Ciudad Juárez is an intimidating place. With around 2 million people living in or around her, she dwarfs neighboring El Paso, just across the U.S.-Mexico border. The landscape in June is nearly post-Apocalyptic — the dusty, sun-baked Chihuahuan Desert enveloping the barrios; the rocky, windswept cerro watching over each callecito; the winding, bone-dry Río Bravo like the shed skin of some monstrous rattlesnake, creating a no man’s land; and the 18-foot-high border fence just beyond that.

Juárez is also a city with a violent reputation. Being from Chicago, I thought I knew something about cities with violent reputations. But the Juarenses have known days that would make a Chicagoan stay indoors for weeks.

Two years ago, during a period the locals refer to simply as “La Violencia,” an average of 10 people were killed each day. A record 3,622 people were killed in 2010 alone; in comparison, Chicago recorded 506 murders last year, and the city has never surpassed 1,000 murders in its recorded history, despite the fact that Chicago’s population tops Juárez’s by over a million.

Luckily, Juárez seems to be returning to something like its old self these days — there were only 320 murders in 2007, and last year saw a mere 797.

This is the city my wife was born in, and I came here to finally shake hands with my father-in-law.

When we landed, my wife’s cousins joked with us about the past few years. “Don’t worry,” they said in Spanish. “They don’t kill there now — because they killed everybody.”

Most people would still consider Juárez a dangerous city, of course. People chain their steering wheels to deter would-be car thieves. Many houses are guarded by pit bulls, German shepherds or at least some type of dog, because an alarm is a dead giveaway to the rest of the neighborhood that you have things in your house worth stealing. Those who go out at night or to el centro are said to be asking for trouble.

Yet, in many respects, the mean streets of Juárez are much like the mean streets of Chicago — only a little hotter, a lot drier, and a lot poorer (I was told the average factory worker makes around $50 a week).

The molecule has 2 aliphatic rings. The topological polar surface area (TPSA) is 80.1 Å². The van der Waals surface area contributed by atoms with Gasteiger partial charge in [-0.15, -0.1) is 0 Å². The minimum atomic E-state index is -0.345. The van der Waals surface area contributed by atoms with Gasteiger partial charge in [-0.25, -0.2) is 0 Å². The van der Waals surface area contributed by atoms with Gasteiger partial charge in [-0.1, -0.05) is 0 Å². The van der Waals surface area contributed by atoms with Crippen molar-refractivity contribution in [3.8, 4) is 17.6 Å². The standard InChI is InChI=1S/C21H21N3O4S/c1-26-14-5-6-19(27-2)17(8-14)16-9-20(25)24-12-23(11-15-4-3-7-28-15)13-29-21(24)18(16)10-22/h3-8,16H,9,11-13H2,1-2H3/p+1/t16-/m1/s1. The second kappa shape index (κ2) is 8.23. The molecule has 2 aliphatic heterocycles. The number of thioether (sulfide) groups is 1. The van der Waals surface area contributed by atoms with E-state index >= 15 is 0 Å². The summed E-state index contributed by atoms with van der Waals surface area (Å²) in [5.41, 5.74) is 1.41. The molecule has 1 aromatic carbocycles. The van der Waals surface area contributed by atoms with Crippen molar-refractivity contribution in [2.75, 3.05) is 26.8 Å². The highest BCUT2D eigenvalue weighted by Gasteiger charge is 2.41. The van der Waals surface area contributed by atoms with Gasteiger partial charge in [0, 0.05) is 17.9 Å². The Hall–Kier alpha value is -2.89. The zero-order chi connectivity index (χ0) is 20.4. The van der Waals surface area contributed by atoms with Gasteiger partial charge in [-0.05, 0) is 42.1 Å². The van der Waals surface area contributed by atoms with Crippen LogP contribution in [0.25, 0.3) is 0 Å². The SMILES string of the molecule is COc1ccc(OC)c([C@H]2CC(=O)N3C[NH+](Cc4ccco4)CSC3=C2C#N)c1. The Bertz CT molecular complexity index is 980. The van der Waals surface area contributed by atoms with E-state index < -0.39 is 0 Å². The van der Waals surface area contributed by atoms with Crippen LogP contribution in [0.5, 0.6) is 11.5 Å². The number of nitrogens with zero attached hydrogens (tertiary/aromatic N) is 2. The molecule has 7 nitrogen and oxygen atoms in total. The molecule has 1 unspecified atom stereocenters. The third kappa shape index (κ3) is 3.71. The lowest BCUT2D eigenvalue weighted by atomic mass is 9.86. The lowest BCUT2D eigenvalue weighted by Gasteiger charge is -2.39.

And unlike the mean streets of Chicago, you get the feeling in Juárez that the city is just coming out of a string of terrible years. Juárez has begun to surge. Nearly everywhere you look there’s a new building or shopping center going up. Many roads are under construction (as in men are actually at work), and there are expressways and bridges being built across the city. Billboards advertise the same luxury items many Americans find way too out of their price range. A 30-something Mexican couple walked past me pushing a stroller and speaking English with American accents.

Bob Cook of the El Paso Regional Economic Development Corporation recently said that his non-profit has created nearly 30,000 jobs in Juárez over the past two years alone.

In the end, Juárez is both everything you think it is and something completely different. It’s old-school modern. It’s violent and sleepy. It’s torn down and shiny new.

Juárez is enduring, out there along a dried up riverbed, in the highlands of a vast desert. Its people are hardy people, with an ineradicable faith that, through a lot of hard days, things will get better.

This is the allure of Juárez, its swagger.

And I hope to be back soon to take it all in again.


[Photo: Hector Luis Alamo, Jr.]

Published by Hector Luis Alamo

Hector received a bachelor's degree in history from the University of Illinois at Chicago, where his concentration was on ethnic relations in the United States. Since then, he has written for various publications, including the RedEye, where he is an opinion columnist. He is a regular contributor for Latino Rebels and a staff writer at La Respuesta, a nationwide publication focused on the Puerto Rican Diaspora. Hector is formerly the managing editor at Gozamos, as well as an associate editor at Being Latino. He also writes fiction and poetry.